Since states are only allowed to carry forward extra PAB cap space for three years due to tax code restrictions, 15 states were forced to abandon a total of $1 billion worth of unused 2004 capacity in 2007, down from the $1.4 billion abandoned by 16 states in 2006. Abandoned cap amounted to just 4.7% of the $21.1 billion carried forward from 2006.

While 11 states reported in 2006 that they did not have enough cap to finance all the requested projects, only six - Arizona, Kansas, Kentucky, Indiana, and Rhode Island - reported no carryforward in 2007. Arizona and Indiana also reported maxing out their allocations in 2006.

However, some of the states said they usually aim to carry forward as little cap as possible. Officials with Rhode Island's Public Finance Department said that the Rhode Island Housing and Mortgage Finance Corp. took all of the state's 2007 volume cap, which it used to issue $256.6 million of single-family mortgage revenue bonds and $81.2 million of multifamily housing bonds. They added that while RIHMFC doesn't always assume all of the state's PAB cap, other organizations have come forward and assumed leftover cap space in previous years, meaning the state rarely carries forward a significant amount of volume cap.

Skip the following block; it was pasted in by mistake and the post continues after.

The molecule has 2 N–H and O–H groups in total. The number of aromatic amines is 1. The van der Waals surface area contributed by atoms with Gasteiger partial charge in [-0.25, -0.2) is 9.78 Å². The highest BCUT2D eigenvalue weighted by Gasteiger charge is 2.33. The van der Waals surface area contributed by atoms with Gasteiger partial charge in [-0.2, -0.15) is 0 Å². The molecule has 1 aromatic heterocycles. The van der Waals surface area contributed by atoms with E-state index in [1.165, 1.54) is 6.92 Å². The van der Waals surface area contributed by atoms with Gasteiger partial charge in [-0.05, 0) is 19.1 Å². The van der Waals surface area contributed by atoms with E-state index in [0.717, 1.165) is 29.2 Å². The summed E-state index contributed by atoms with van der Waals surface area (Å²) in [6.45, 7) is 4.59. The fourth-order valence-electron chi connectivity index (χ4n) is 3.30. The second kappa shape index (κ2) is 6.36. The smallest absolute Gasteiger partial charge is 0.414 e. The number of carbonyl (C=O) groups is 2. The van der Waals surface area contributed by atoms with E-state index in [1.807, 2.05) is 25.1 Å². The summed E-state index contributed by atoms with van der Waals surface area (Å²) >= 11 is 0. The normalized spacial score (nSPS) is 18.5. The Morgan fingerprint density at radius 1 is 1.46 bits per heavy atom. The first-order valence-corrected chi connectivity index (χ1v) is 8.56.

Likewise, Cindy Pierson, program manager at the Indiana Finance Authority,said the state "usually" uses all their cap, and was able to finance all projects requesting PABs in 2007.

Robert Ramsey, a financial analyst with Kentucky's, Office of Financial Management, said it was "one of the first times in a few years" the state used up nearly all its allocated cap, carrying forward only about $1,200 this year. But he said the disappearance of carryforward was mainly due to regulations the state passed in 2005 and enacted in 2006 that reduced the amount of PABs available to local issuers, giving state issuers, who usually can take on larger amounts, more bond authority. He said as a result of the new regulations, the state carried forward just $700,000 in 2006, compared to $21 million in 2005.